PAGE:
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Winter Release

John Lampson

V.E.G.A.S.

The Longbox

You Can't Grow Out of Who You Are

The Longbox

The Grind

The Red Experiment

Rock Paper Love

Leaving September

Heavier Side of The Dark

Epiphora

Everything

The Red Experiment

Top Albums

Greatest Hits

Tom Petty And The Heartbreakers

Greatest Hits 1990-1999 (A Tribute To A Work In Progress...)

The Black Crowes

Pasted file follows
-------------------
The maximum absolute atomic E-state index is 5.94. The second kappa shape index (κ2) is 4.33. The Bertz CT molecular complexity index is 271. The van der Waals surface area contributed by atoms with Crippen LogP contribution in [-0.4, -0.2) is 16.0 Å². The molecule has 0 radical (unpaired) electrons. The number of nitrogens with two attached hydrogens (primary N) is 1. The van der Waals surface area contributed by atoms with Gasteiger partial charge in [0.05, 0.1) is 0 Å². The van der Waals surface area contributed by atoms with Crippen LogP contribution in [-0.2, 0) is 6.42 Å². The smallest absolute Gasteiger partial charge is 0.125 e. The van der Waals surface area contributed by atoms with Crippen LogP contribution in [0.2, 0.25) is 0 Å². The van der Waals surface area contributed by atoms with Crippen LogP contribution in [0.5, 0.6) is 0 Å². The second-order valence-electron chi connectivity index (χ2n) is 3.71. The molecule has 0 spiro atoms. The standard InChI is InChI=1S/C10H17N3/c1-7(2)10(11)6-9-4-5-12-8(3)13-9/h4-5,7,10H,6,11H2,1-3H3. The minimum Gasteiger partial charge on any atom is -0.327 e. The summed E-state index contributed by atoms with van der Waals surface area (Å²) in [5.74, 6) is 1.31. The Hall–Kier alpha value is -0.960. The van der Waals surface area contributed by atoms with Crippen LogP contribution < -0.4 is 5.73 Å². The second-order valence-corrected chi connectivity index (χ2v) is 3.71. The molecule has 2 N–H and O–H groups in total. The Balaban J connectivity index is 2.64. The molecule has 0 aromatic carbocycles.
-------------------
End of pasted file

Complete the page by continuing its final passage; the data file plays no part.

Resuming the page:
At the end of the decade, the Black Crowes parted ways with American/Columbia, which made sense for both parties. The band didn't sell records like they used to, and they preferred to be independent anyway. It wasn't an entirely amicable parting -- the label wouldn't let the band record old songs for an independently released live album -- but as the last album in the contract, the compilation Greatest Hits 1990-1999: A Tribute to a Work in Progress, is a nice addition to the catalog anyway. Basically, the album has every song a casual fan would want ("Jealous Again," "Twice As Hard," "Hard to Handle," "She Talks to Angels," "Remedy," "Sting Me," "Wiser Time," "A Conspiracy," "Kickin' My Heart Around") and is a nice listen for the hardcore. There are several great songs missing and there's perhaps a little bit too much of By Your Side here, but the only glaring omission is "Sometimes Salvation"; so, in other words, it's pretty close to a perfect compilation of that first decade. Gathered like this, the Black Crowes' finest songs are all the more impressive. The band not only sounds tight, but they sound diverse, able to handle full-throttle barroom ravers as easily as folk ballads, soulful vamps, blues, and laid-back Southern rock. Even more impressive, it's easy to see what good songwriters the brothers Robinson are. Yes, they're classicists, cribbing from the Stones and Allman Brothers and everything in between, but they know how to put it all together, write good hooks, and deliver them expertly. Greatest Hits is proof of that, and it's some of the best pure hard rock since the golden age of album rock.